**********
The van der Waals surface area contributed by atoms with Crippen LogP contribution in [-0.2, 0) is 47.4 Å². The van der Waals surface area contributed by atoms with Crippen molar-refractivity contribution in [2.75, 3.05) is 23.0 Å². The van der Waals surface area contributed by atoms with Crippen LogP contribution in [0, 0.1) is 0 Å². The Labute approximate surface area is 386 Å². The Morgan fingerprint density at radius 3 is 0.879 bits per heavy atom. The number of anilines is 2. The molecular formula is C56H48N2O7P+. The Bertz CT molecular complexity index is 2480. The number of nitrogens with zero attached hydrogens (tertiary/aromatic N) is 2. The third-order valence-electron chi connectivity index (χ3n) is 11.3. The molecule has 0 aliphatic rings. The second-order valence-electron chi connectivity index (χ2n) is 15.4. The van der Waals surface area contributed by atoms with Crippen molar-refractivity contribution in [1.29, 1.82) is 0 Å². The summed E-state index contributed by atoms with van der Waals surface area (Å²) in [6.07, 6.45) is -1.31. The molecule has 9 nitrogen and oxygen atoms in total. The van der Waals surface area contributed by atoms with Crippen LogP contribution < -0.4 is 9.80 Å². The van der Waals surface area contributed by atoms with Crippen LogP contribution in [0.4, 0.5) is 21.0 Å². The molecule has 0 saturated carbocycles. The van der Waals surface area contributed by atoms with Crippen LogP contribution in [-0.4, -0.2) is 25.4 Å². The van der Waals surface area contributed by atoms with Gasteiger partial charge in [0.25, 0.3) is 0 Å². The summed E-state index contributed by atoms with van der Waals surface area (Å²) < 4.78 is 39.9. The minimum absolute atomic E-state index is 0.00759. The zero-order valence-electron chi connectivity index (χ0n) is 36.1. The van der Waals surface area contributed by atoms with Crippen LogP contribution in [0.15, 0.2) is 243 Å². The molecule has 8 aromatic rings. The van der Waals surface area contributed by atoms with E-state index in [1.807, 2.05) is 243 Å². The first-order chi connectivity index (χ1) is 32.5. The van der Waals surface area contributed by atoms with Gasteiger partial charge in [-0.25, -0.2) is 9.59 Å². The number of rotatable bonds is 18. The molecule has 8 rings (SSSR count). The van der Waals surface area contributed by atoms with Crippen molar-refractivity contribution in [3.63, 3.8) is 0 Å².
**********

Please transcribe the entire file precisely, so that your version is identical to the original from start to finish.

The van der Waals surface area contributed by atoms with Crippen LogP contribution in [-0.2, 0) is 47.4 Å². The van der Waals surface area contributed by atoms with Crippen molar-refractivity contribution in [2.75, 3.05) is 23.0 Å². The van der Waals surface area contributed by atoms with Crippen LogP contribution in [0, 0.1) is 0 Å². The Labute approximate surface area is 386 Å². The Morgan fingerprint density at radius 3 is 0.879 bits per heavy atom. The number of anilines is 2. The molecular formula is C56H48N2O7P+. The Bertz CT molecular complexity index is 2480. The number of nitrogens with zero attached hydrogens (tertiary/aromatic N) is 2. The third-order valence-electron chi connectivity index (χ3n) is 11.3. The molecule has 0 aliphatic rings. The second-order valence-electron chi connectivity index (χ2n) is 15.4. The van der Waals surface area contributed by atoms with Crippen molar-refractivity contribution in [1.29, 1.82) is 0 Å². The summed E-state index contributed by atoms with van der Waals surface area (Å²) in [6.07, 6.45) is -1.31. The molecule has 9 nitrogen and oxygen atoms in total. The van der Waals surface area contributed by atoms with Crippen LogP contribution < -0.4 is 9.80 Å². The van der Waals surface area contributed by atoms with Crippen LogP contribution in [0.4, 0.5) is 21.0 Å². The molecule has 0 saturated carbocycles. The van der Waals surface area contributed by atoms with Crippen LogP contribution in [-0.4, -0.2) is 25.4 Å². The van der Waals surface area contributed by atoms with Gasteiger partial charge in [0.25, 0.3) is 0 Å². The summed E-state index contributed by atoms with van der Waals surface area (Å²) < 4.78 is 39.9. The minimum absolute atomic E-state index is 0.00759. The zero-order valence-electron chi connectivity index (χ0n) is 36.1. The van der Waals surface area contributed by atoms with Crippen LogP contribution in [0.15, 0.2) is 243 Å². The molecule has 8 aromatic rings. The van der Waals surface area contributed by atoms with E-state index in [1.807, 2.05) is 243 Å². The first-order chi connectivity index (χ1) is 32.5. The van der Waals surface area contributed by atoms with Gasteiger partial charge in [-0.25, -0.2) is 9.59 Å². The number of rotatable bonds is 18. The molecule has 8 rings (SSSR count). The van der Waals surface area contributed by atoms with Crippen molar-refractivity contribution in [3.63, 3.8) is 0 Å².